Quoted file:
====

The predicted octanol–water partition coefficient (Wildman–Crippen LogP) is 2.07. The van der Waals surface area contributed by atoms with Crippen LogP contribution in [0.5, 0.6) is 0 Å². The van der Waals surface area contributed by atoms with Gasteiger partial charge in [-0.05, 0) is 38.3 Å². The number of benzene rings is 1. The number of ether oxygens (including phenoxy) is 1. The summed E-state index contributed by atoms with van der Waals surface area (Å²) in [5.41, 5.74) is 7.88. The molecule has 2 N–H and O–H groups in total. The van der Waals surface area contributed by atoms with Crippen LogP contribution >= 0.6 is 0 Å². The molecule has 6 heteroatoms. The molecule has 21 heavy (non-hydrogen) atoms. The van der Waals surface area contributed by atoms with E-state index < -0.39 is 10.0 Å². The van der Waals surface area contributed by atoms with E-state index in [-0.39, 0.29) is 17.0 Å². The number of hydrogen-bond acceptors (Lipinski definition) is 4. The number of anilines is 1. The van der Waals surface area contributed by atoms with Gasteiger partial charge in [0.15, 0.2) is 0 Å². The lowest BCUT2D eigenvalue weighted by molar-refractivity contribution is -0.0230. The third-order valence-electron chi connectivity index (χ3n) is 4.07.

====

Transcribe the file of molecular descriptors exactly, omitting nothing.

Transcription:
The predicted octanol–water partition coefficient (Wildman–Crippen LogP) is 2.07. The van der Waals surface area contributed by atoms with Crippen LogP contribution in [0.5, 0.6) is 0 Å². The van der Waals surface area contributed by atoms with Gasteiger partial charge in [-0.05, 0) is 38.3 Å². The number of benzene rings is 1. The number of ether oxygens (including phenoxy) is 1. The summed E-state index contributed by atoms with van der Waals surface area (Å²) in [5.41, 5.74) is 7.88. The molecule has 2 N–H and O–H groups in total. The van der Waals surface area contributed by atoms with Crippen LogP contribution >= 0.6 is 0 Å². The molecule has 6 heteroatoms. The molecule has 21 heavy (non-hydrogen) atoms. The van der Waals surface area contributed by atoms with E-state index < -0.39 is 10.0 Å². The van der Waals surface area contributed by atoms with E-state index in [-0.39, 0.29) is 17.0 Å². The number of hydrogen-bond acceptors (Lipinski definition) is 4. The number of anilines is 1. The van der Waals surface area contributed by atoms with Gasteiger partial charge in [0.15, 0.2) is 0 Å². The lowest BCUT2D eigenvalue weighted by molar-refractivity contribution is -0.0230. The third-order valence-electron chi connectivity index (χ3n) is 4.07.